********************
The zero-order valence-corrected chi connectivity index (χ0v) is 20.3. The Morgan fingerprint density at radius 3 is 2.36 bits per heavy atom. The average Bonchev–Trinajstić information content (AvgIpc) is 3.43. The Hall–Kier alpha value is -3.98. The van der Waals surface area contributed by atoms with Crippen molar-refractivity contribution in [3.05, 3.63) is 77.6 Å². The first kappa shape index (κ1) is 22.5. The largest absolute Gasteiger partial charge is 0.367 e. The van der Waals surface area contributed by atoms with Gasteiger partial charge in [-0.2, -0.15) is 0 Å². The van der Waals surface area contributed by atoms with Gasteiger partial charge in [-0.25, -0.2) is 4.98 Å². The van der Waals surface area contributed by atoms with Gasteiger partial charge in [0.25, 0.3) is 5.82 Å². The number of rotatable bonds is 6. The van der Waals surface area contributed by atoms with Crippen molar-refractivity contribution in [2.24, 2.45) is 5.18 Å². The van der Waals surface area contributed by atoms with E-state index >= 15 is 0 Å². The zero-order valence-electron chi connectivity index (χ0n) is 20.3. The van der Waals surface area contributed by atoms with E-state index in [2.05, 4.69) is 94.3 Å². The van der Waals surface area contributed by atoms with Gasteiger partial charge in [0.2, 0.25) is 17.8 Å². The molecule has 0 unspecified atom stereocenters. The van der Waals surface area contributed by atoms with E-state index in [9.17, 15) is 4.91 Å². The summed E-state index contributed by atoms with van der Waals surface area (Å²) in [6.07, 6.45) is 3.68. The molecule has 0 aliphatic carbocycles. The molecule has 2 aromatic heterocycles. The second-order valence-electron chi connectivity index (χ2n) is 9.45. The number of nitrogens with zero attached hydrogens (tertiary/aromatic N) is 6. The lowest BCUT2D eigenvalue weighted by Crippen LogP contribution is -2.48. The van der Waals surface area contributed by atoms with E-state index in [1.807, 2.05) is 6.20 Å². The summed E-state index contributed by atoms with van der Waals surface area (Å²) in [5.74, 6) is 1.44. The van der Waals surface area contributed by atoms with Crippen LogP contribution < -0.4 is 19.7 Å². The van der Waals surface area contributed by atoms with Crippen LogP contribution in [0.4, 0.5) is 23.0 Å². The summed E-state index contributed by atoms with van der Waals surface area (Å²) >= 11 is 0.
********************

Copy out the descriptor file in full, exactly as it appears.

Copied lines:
The zero-order valence-corrected chi connectivity index (χ0v) is 20.3. The Morgan fingerprint density at radius 3 is 2.36 bits per heavy atom. The average Bonchev–Trinajstić information content (AvgIpc) is 3.43. The Hall–Kier alpha value is -3.98. The van der Waals surface area contributed by atoms with Crippen molar-refractivity contribution in [3.05, 3.63) is 77.6 Å². The first kappa shape index (κ1) is 22.5. The largest absolute Gasteiger partial charge is 0.367 e. The van der Waals surface area contributed by atoms with Gasteiger partial charge in [-0.2, -0.15) is 0 Å². The van der Waals surface area contributed by atoms with Gasteiger partial charge in [-0.25, -0.2) is 4.98 Å². The van der Waals surface area contributed by atoms with Gasteiger partial charge in [0.25, 0.3) is 5.82 Å². The number of rotatable bonds is 6. The van der Waals surface area contributed by atoms with Crippen molar-refractivity contribution in [2.24, 2.45) is 5.18 Å². The van der Waals surface area contributed by atoms with E-state index >= 15 is 0 Å². The zero-order valence-electron chi connectivity index (χ0n) is 20.3. The van der Waals surface area contributed by atoms with E-state index in [2.05, 4.69) is 94.3 Å². The van der Waals surface area contributed by atoms with Gasteiger partial charge in [0.2, 0.25) is 17.8 Å². The molecule has 0 unspecified atom stereocenters. The van der Waals surface area contributed by atoms with E-state index in [9.17, 15) is 4.91 Å². The summed E-state index contributed by atoms with van der Waals surface area (Å²) in [6.07, 6.45) is 3.68. The molecule has 0 aliphatic carbocycles. The molecule has 2 aromatic heterocycles. The second-order valence-electron chi connectivity index (χ2n) is 9.45. The number of nitrogens with zero attached hydrogens (tertiary/aromatic N) is 6. The lowest BCUT2D eigenvalue weighted by Crippen LogP contribution is -2.48. The van der Waals surface area contributed by atoms with E-state index in [1.807, 2.05) is 6.20 Å². The summed E-state index contributed by atoms with van der Waals surface area (Å²) in [5.74, 6) is 1.44. The van der Waals surface area contributed by atoms with Crippen LogP contribution < -0.4 is 19.7 Å². The van der Waals surface area contributed by atoms with Crippen LogP contribution in [0.4, 0.5) is 23.0 Å². The summed E-state index contributed by atoms with van der Waals surface area (Å²) >= 11 is 0.